One of the papers, by Marco Ruggiero's group at the University of Florence, (doi:10.1016/j.mehy.2009.06.002) teased the Italian health ministry that its policies made it seem as if the department did not believe that HIV was the cause of Aids. The other paper, by Peter Duesberg's group at University of California, Berkeley (doi:10.1016/j.mehy.2009.06.024), argued that HIV was not a sufficient cause of Aids.

The Ruggiero paper seems to have been an innocent bystander that was misunderstood both by those who made a complaint and by Elsevier. The real controversy focused on Duesberg's paper.

Why did I publish a paper by Duesberg - perhaps the world's most hated scientist?

Peter Duesberg is a brilliant and highly knowledgeable scientist with a track record of exceptional achievement that includes election to the US National Academy of Sciences. However, his unyielding opposition to the prevailing theory that HIV is a sufficient cause of Aids has made Duesberg an international hate figure, and his glittering career has been pretty much ruined.

I published Duesberg's paper because to do so was clearly in line with the long-term goals, practice and the explicitly stated scope and aims of Medical Hypotheses. We have published many, many such controversial and dissenting papers over the past 35 years. Duesberg is obviously a competent scientist, he is obviously the victim of an orchestrated campaign of intimidation and exclusion, and I interpret his sacrifice of status to principle as prima facie evidence of his sincerity. If I had rejected this paper for fear of the consequences, I would have been betraying the basic ethos of the journal.

Medical Hypotheses was founded 35 years ago by David Horrobin with the purpose of disseminating ideas, theories and hypotheses relating to biomedicine, and of doing so on the basis of editorial review instead of peer review. Horrobin argued that peer review intrinsically tended to exclude radical and revolutionary ideas, and that alternatives were needed. He chose me as his editorial successor because I shared these views.

Both Horrobin and I agreed that the only correct scientific way to deal with dissent was to publish it so that it could be debated, confirmed or refuted in an open and scientific forum. The alternative - suppressing scientific dissent by preventing publication using behind-the-scenes and anonymous procedures - we would both regard as extremely dangerous because it is wide open to serious abuse and manipulation by powerful interest groups.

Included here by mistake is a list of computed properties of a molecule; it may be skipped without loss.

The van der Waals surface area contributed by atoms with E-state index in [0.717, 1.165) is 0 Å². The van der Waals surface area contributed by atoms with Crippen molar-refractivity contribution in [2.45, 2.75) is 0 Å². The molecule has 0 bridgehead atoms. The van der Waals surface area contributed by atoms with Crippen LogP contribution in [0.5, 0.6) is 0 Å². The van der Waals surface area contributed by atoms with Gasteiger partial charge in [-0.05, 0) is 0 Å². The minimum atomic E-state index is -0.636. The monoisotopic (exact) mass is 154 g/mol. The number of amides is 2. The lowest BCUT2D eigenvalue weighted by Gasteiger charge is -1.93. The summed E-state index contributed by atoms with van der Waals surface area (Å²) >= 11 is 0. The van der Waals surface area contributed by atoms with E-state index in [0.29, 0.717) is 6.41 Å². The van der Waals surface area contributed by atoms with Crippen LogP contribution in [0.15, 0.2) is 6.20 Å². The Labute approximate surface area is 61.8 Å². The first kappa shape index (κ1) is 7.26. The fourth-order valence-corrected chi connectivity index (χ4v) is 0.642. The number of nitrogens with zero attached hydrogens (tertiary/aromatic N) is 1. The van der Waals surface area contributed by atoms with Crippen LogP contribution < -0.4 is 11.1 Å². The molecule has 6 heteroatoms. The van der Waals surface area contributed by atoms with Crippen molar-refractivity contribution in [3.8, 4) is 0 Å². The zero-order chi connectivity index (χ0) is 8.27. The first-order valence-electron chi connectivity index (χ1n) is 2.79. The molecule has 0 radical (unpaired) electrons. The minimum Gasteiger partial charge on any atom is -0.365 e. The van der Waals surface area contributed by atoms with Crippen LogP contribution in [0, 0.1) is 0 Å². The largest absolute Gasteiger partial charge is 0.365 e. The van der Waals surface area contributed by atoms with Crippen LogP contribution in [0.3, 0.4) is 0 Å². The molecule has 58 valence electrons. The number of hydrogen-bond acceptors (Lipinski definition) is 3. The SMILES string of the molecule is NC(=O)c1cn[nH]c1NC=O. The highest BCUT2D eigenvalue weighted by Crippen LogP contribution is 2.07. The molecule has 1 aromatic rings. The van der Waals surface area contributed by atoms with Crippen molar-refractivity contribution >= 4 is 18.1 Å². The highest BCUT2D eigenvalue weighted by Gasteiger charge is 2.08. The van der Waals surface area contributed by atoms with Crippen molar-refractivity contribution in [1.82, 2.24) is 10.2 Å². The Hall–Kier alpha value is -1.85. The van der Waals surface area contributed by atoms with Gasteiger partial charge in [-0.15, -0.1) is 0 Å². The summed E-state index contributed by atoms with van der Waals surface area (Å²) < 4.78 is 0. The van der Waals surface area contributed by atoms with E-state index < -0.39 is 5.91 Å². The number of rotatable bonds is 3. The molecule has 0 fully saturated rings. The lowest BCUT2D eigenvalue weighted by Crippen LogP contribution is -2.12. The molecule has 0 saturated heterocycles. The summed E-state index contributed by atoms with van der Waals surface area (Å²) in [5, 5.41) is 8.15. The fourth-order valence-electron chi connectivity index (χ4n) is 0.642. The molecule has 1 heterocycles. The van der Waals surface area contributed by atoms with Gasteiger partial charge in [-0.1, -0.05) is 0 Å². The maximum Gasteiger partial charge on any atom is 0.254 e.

Did I know that the Duesberg paper would be controversial?

Yes. I knew that Duesberg was being kept out of the mainstream scientific literature, and that breaching this conspiracy would annoy those who had succeeded in excluding him for so long.

When I published the Duesberg article, I envisaged it meeting one of two possible fates.

In the first scenario, the paper would be shunned or simply ignored - dropped down the memory hole. This is what has usually happened in the past when a famous scientist published ideas that their colleagues regarded as misguided or crazy. Linus Pauling (1901-94) was a Nobel prizewinner and one of the most important chemists in history. Yet his views on the medical benefits of vitamin C were regarded as wrong. He was allowed to publish them, but (rightly or wrongly) they were generally ignored in mainstream science.

In the other scenario, Duesberg's paper would attract robust criticism and (apparent) refutation. This happened with Fred Hoyle (1915-2001), a Fellow of the Royal Society whose work on the "steady state" theory of the Universe made him one of the most important cosmologists of the late 20th century. But his views on the origins of life on Earth and the Archaeopteryx fossil were generally regarded as eccentric. Hoyle's ideas were published, attracted much criticism, and were (probably) refuted.

So I expected that Duesberg's paper either would be ignored or would trigger letters and other papers countering the ideas and evidence presented. Medical Hypotheses would have published these counter-arguments, then provided space for Duesberg to respond to the criticisms and later allowed critics to reply to Duesberg's defence. That is, after all, how real science is supposed to work.